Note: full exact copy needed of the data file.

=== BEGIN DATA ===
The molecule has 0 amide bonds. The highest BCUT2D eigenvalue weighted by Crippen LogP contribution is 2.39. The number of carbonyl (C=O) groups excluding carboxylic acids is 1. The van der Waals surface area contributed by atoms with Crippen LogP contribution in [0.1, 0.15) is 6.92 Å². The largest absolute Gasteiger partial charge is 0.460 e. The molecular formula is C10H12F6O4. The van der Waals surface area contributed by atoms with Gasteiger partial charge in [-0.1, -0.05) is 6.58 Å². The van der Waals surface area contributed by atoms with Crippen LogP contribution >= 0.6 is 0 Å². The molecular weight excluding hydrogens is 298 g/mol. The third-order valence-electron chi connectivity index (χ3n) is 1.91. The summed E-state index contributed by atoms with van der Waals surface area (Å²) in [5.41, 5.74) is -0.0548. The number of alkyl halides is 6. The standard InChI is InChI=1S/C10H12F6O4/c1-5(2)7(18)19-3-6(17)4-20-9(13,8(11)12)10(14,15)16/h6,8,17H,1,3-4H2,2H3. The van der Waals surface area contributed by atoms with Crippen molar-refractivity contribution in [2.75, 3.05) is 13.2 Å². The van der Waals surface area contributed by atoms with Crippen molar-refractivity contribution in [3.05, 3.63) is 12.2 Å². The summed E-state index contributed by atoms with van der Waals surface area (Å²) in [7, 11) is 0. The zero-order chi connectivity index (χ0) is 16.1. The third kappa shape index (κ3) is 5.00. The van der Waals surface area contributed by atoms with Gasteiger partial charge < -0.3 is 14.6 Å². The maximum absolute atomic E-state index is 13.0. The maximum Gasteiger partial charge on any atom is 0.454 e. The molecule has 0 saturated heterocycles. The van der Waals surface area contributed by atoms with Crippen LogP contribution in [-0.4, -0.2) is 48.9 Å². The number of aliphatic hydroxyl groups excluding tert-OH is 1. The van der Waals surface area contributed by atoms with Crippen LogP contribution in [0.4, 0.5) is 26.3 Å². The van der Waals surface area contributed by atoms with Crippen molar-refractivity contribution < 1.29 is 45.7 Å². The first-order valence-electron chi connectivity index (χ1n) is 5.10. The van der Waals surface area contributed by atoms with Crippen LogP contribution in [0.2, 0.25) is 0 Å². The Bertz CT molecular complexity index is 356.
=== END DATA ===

The molecule has 0 amide bonds. The highest BCUT2D eigenvalue weighted by Crippen LogP contribution is 2.39. The number of carbonyl (C=O) groups excluding carboxylic acids is 1. The van der Waals surface area contributed by atoms with Crippen LogP contribution in [0.1, 0.15) is 6.92 Å². The largest absolute Gasteiger partial charge is 0.460 e. The molecular formula is C10H12F6O4. The van der Waals surface area contributed by atoms with Gasteiger partial charge in [-0.1, -0.05) is 6.58 Å². The van der Waals surface area contributed by atoms with Crippen LogP contribution >= 0.6 is 0 Å². The molecular weight excluding hydrogens is 298 g/mol. The third-order valence-electron chi connectivity index (χ3n) is 1.91. The summed E-state index contributed by atoms with van der Waals surface area (Å²) in [5.41, 5.74) is -0.0548. The number of alkyl halides is 6. The standard InChI is InChI=1S/C10H12F6O4/c1-5(2)7(18)19-3-6(17)4-20-9(13,8(11)12)10(14,15)16/h6,8,17H,1,3-4H2,2H3. The van der Waals surface area contributed by atoms with Crippen molar-refractivity contribution in [2.75, 3.05) is 13.2 Å². The van der Waals surface area contributed by atoms with Crippen molar-refractivity contribution in [3.05, 3.63) is 12.2 Å². The summed E-state index contributed by atoms with van der Waals surface area (Å²) in [7, 11) is 0. The zero-order chi connectivity index (χ0) is 16.1. The third kappa shape index (κ3) is 5.00. The van der Waals surface area contributed by atoms with Gasteiger partial charge < -0.3 is 14.6 Å². The maximum absolute atomic E-state index is 13.0. The maximum Gasteiger partial charge on any atom is 0.454 e. The molecule has 0 saturated heterocycles. The van der Waals surface area contributed by atoms with Crippen LogP contribution in [-0.4, -0.2) is 48.9 Å². The number of aliphatic hydroxyl groups excluding tert-OH is 1. The van der Waals surface area contributed by atoms with Crippen LogP contribution in [0.4, 0.5) is 26.3 Å². The van der Waals surface area contributed by atoms with Crippen molar-refractivity contribution < 1.29 is 45.7 Å². The first-order valence-electron chi connectivity index (χ1n) is 5.10. The van der Waals surface area contributed by atoms with Crippen LogP contribution in [0.2, 0.25) is 0 Å². The Bertz CT molecular complexity index is 356.